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Inside Llewyn Davis
★★★★★
First run Theater cinema

In their latest film, Inside Llewyn Davis, the Coen brothers tell a wistful tale about a struggling young singer in New York's pre-Bob Dylan 1960's folk scene. We follow Llewyn (the nearly unknown but incredibly talented Oscar Isaac) over the course of a week as he plays music, antagonizes his friends, and gets himself in and out of predicaments. It's a small but fascinating character study, and an evocation of a storied time in pop culture that brims with music-making and disconnected human interaction. Every supporting role in Davis’ world is perfectly cast, and the Coens, along with DP Bruno Delbonnel (A Very Long Engagement, Across the Universe), paint a vision of the 1961 Greenwich Village winter so vivid you can almost feel the chill and smell the musty, smoky air, and it's all presented in an atypically restrained, observational manner, with none of the quirky, self-aware humor that undercuts some of the brothers' lesser pictures.  Nothing gets between the audience and our impressions of Llewyn.

The songs, produced by the legendary T Bone Burnett, are all played through in their entirety and performed live by the actors, often in single takes. This not only gives the film an authenticity most contemporary music movies lack (and much contemporary music lacks for that matter, as playback tracks have become such a staple of pop performance) but seeing how the characters interpret these various numbers gives us more understanding of them than any other aspect of the film. The simple, but ingenious structure enables the story's many layers of meaning to be revealed after the film is over as opposed to while it unfolds. This unique narrative construction gives a us full sense of the main character before we truly understand what the film is exploring thematically. It’s been a while since I've wanted to watch a film again immediately after seeing it, but the music, acting, cinematography and sheer cinematic craft make this an endlessly satisfying movie despite its depressing tone and self-absorbed, not very likable protagonist. The Coens continue to surprise, delight and transfix with this quite picture, which turns out to be one of their best.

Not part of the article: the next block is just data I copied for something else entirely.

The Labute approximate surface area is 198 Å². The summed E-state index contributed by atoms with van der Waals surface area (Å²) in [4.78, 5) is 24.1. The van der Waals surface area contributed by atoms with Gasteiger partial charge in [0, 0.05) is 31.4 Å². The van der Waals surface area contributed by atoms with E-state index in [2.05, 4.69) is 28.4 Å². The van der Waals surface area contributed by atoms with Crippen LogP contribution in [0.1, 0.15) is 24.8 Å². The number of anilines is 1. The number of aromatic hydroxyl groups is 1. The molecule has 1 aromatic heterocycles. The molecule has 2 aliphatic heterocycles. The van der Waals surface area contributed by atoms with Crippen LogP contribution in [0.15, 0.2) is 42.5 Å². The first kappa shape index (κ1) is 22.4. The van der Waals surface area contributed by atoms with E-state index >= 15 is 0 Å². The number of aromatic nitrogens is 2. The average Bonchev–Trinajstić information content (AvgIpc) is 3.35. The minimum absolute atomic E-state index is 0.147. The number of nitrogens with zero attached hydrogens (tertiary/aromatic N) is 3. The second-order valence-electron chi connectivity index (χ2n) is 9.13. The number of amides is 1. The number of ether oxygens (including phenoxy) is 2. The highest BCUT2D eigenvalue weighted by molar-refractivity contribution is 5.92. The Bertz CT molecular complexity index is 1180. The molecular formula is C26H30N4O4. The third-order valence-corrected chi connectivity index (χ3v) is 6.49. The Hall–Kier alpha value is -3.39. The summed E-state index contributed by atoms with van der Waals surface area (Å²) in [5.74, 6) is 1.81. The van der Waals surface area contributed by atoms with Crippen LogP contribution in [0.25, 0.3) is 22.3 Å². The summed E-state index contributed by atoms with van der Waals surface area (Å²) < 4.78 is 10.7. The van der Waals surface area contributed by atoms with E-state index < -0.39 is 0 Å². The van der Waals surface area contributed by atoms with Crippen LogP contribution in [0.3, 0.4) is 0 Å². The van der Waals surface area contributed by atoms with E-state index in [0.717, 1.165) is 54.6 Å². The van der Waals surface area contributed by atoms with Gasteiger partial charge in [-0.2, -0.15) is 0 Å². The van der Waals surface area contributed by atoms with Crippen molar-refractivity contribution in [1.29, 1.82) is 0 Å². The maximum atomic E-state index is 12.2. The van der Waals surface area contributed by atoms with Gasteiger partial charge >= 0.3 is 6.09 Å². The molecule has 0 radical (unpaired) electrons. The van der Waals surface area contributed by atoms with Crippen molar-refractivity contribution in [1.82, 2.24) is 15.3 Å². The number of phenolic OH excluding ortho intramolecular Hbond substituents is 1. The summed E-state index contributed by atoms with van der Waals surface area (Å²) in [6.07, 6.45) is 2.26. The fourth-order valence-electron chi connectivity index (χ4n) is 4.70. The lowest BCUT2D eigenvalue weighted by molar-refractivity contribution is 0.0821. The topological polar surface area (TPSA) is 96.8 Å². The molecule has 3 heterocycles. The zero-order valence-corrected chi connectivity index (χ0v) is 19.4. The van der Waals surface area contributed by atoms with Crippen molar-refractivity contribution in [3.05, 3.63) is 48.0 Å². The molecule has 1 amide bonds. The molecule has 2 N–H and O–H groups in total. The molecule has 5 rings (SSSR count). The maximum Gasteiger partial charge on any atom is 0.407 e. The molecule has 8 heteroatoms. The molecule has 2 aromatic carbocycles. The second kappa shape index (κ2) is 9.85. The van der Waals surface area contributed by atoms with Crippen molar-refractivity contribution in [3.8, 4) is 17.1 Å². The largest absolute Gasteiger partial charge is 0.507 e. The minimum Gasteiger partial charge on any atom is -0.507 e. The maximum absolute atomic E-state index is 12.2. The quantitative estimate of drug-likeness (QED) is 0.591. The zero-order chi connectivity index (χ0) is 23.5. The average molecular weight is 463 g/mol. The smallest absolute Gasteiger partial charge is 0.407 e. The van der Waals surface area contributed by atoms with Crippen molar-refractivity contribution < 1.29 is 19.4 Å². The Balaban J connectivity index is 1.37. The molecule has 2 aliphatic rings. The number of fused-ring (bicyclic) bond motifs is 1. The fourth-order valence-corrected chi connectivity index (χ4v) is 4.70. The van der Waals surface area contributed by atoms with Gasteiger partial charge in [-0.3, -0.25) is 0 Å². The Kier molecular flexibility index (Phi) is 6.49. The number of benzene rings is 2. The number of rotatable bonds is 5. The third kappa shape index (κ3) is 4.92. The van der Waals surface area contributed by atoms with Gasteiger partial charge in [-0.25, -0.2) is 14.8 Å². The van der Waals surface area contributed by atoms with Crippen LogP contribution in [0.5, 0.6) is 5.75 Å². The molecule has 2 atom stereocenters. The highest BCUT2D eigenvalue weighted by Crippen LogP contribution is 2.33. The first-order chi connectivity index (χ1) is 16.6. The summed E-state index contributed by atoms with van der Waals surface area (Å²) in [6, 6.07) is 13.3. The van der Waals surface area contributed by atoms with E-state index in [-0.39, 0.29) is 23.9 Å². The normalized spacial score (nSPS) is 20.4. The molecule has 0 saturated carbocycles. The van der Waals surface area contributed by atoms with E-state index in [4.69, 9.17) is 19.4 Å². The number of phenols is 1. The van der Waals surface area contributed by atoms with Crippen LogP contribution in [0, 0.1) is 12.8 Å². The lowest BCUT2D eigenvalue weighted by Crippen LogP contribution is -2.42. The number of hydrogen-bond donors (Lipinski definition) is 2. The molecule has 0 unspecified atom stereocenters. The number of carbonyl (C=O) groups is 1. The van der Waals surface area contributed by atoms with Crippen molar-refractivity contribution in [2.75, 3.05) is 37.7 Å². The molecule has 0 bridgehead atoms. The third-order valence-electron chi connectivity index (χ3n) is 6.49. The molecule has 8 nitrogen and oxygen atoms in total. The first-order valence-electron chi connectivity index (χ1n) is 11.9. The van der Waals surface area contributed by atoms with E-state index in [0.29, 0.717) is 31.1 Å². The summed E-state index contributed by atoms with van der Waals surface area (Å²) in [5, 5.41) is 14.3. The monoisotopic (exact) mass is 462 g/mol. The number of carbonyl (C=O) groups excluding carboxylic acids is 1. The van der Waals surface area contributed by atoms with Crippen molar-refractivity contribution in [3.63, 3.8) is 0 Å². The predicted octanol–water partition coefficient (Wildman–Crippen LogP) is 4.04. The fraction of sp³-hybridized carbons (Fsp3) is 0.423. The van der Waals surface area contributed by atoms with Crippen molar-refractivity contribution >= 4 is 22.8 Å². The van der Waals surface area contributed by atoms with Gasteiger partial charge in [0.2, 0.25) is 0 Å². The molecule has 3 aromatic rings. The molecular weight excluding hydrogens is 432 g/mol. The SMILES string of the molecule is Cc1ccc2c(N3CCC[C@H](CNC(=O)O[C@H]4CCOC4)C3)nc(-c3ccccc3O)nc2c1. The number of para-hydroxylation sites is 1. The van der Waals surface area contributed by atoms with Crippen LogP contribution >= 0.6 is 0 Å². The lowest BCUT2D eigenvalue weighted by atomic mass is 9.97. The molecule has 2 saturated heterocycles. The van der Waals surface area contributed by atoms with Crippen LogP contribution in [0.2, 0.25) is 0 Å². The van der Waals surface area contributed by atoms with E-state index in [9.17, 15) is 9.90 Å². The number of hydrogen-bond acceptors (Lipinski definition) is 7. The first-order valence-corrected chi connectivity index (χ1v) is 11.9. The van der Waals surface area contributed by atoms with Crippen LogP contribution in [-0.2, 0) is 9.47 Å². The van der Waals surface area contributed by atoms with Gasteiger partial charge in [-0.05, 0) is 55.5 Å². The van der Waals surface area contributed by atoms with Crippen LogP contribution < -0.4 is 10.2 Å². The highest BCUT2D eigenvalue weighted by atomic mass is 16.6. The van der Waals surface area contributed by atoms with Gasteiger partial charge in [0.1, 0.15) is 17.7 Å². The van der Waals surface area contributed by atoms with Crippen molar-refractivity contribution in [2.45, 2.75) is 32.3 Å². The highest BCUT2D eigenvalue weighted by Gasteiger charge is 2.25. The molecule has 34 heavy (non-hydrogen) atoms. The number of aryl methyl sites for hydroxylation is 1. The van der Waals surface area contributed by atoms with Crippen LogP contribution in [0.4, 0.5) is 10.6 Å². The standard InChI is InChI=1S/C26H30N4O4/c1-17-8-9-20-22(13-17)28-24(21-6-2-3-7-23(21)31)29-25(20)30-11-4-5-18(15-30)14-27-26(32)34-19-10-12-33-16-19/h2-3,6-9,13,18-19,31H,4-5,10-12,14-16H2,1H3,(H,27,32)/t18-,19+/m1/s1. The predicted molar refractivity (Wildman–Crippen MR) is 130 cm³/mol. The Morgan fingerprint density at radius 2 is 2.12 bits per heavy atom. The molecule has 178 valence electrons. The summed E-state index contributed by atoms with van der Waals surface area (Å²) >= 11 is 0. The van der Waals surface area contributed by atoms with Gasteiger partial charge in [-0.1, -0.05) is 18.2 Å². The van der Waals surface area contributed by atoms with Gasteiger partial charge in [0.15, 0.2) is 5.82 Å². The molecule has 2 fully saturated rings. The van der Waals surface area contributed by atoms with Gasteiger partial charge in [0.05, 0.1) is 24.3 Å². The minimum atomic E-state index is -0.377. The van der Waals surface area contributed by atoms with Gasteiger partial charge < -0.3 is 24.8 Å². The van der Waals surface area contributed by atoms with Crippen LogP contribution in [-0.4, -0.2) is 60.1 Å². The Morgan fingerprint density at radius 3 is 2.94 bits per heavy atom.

Directed by Joel Coen and Ethan Coen
Produced by Scott Rudin, Joel Coen, and Ethan Coen

Written by Joel Coen and Ethan Coen

With: Oscar Isaac, Carey Mulligan, Justin Timberlake, Ethan Phillips, Robin Bartlett, Max Casella, Jerry Grayson, Jeanine Serralles, Adam Driver, Stark Sands, John Goodman, Garrett Hedlund, Alex Karpovsky, Helen Hong, Ricardo Cordero, Sylvia Kauders, and F. Murray Abraham

Cinematography: Bruno Delbonnel
Editing: Roderick Jaynes
Music: T-Bone Burnett

Runtime: 104 min
Release Date: 20 December 2013
Aspect Ratio: 1.85 : 1
Color